The European Facebook Twitter YouTube accountability plan for what their users publish: million dollar fines for allowing illegal, fraudulent or hate-filled content - The impunity in the practice of companies such as Facebook, Twitter, YouTube or eBay regarding the content that is published on their platforms has the days numbered in Europe. After years of relying on the self-regulating capacity of social media and digital platforms, Brussels has decided to take action and resort to multi-million dollar fines to avoid online impunity.
Has admitted to the press the european commissioner for Internal Market, Thierry Breton, has said that Brussels is finalising a legislation known as the Digital Services Act, which focuses on regular community-level the content that host the multinational digital, depending on The Country.
The new European Digital Services Regulation will force platforms such as Facebook, Twitter, eBay or YouTube to take responsibility for the content they host and to immediately remove those that violate European Union laws, that encourage hatred or disinformation or that promote fraudulent products as soon as the authorities request it.
Breton explained that non-EU digital platforms will have to choose from which EU country they will operate, although they will be subject to common EU legislation and surveillance throughout Europe and not only in the country in which they are based.
The European Commissioner has also stated that vertically integrated platforms, which offer their own and third-party services, will no longer be considered intermediaries, but will also be responsible for the content circulating on their pages, according to the country.
European Facebook Twitter YouTube accountability plan
In addition, Thierry Breton has advanced that this law will be approved next December 2 and will establish the creation of a community supervisory body that includes the authorities of the country in which the digital platform is installed, those of the countries that receive these services and those responsible for the European Commission.
Breton has advanced that this supervisory body may set fines as soon as "a systemic violation of European rules is detected", according to the country. However, the draft stipulates that it is the local authorities who decide the amount of sanctions, although Brussels does not rule out that this role should end up with the EC.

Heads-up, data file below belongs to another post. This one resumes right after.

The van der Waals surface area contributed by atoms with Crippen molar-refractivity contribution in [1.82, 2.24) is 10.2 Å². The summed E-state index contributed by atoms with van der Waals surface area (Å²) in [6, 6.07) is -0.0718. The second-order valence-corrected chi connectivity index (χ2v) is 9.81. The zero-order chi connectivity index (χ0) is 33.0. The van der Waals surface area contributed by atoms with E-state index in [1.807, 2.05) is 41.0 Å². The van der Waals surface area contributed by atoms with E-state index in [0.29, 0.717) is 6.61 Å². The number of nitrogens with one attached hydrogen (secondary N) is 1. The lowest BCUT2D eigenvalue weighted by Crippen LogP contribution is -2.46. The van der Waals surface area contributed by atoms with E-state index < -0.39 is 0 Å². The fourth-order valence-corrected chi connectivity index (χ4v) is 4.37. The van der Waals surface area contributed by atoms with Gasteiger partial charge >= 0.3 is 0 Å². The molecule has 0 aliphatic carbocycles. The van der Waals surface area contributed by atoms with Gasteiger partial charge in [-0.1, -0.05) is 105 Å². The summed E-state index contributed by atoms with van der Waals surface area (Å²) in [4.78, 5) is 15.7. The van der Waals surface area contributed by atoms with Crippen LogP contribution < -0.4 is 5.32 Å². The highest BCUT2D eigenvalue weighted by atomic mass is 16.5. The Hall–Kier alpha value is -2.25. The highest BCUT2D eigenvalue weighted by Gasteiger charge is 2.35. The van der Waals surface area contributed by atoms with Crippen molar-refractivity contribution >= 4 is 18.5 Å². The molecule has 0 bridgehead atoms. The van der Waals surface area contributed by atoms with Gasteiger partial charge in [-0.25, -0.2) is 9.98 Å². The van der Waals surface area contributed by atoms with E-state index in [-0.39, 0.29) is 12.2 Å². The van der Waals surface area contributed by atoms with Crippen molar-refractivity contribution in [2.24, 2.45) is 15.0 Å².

The commissioner has assured that in the EC they will be "extremely strict “against illegal content, noting that”never in history has a company imposed its conduct on the state but the other way around". For this reason, Breton stressed that Brussels is trying to assess the impact of large digital platforms on the economy, society, democracy and the rule of law in the EU.
European Facebook Twitter YouTube accountability plan
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The Oxford University vaccine could be ready before the end of the year and there is "a small chance" that it will start to be distributed by Christmas
The COVID-19 vaccine developed by the University of Oxford could present the results of Phase 3 of clinical trials before the end of the year, Reuters reports.
This has been assured by the director of research, Andrew Pollard, who has been cautious about whether this implies that the vaccine will be ready by Christmas.
"There is a small possibility," he said.
Faced with the potential scenario of having a vaccine ready by that date, the UK National Health Service (NHS) is preparing to start distributing them.
"There are more than two hundred vaccines in development... we hope to get one or more of those available, certainly from the first part of next year," Simon Stevens, chief executive of the NHS England, told the BBC.
"But in anticipation of that, we are also preparing the NHS to be ready to start administering COVID vaccines before Christmas if they are available," he said.
A magazine aimed at family doctors in the United Kingdom also reported that this collective of health professionals was being prepared for the distribution of vaccines against coronavirus, according to national media.
If the most optimistic scenario is met, it would also be good news for Spain, which has 30 million doses of the vaccine reserved.
Salvador Illa, Minister of Health, said that, if there were no setbacks, the first ones would arrive in December.
However, in recent statements, the director of the oncology research and Development Area of the pharmaceutical company, Josep Baselga, noted that "by the end of the first quarter of 2021, if all goes well, vaccines will be in an advanced phase of distribution."
The truth is that vaccine manufacturers have seen how the estimated deadlines for having a vaccine ready were delayed by various unforeseen events. In the case of the candidate from the University of Oxford and AstraZeneca, the adverse effects observed in a patient forced to temporarily paralyze the trials.
The other project that has chances of becoming the first vaccine to obtain emergency authorization this year is that of Pfizer with the German biotech BioNTech, although they recently announced that they were not yet ready to present the decisive results.
With the possibility of home confinement on the table and the economy shaking over what this could mean for the holiday season, the idea of having a vaccine that starts to be distributed this year raises optimism.
However, experts have been warning for months that the first doses will have a very limited distribution and will probably reach the most at-risk groups first.
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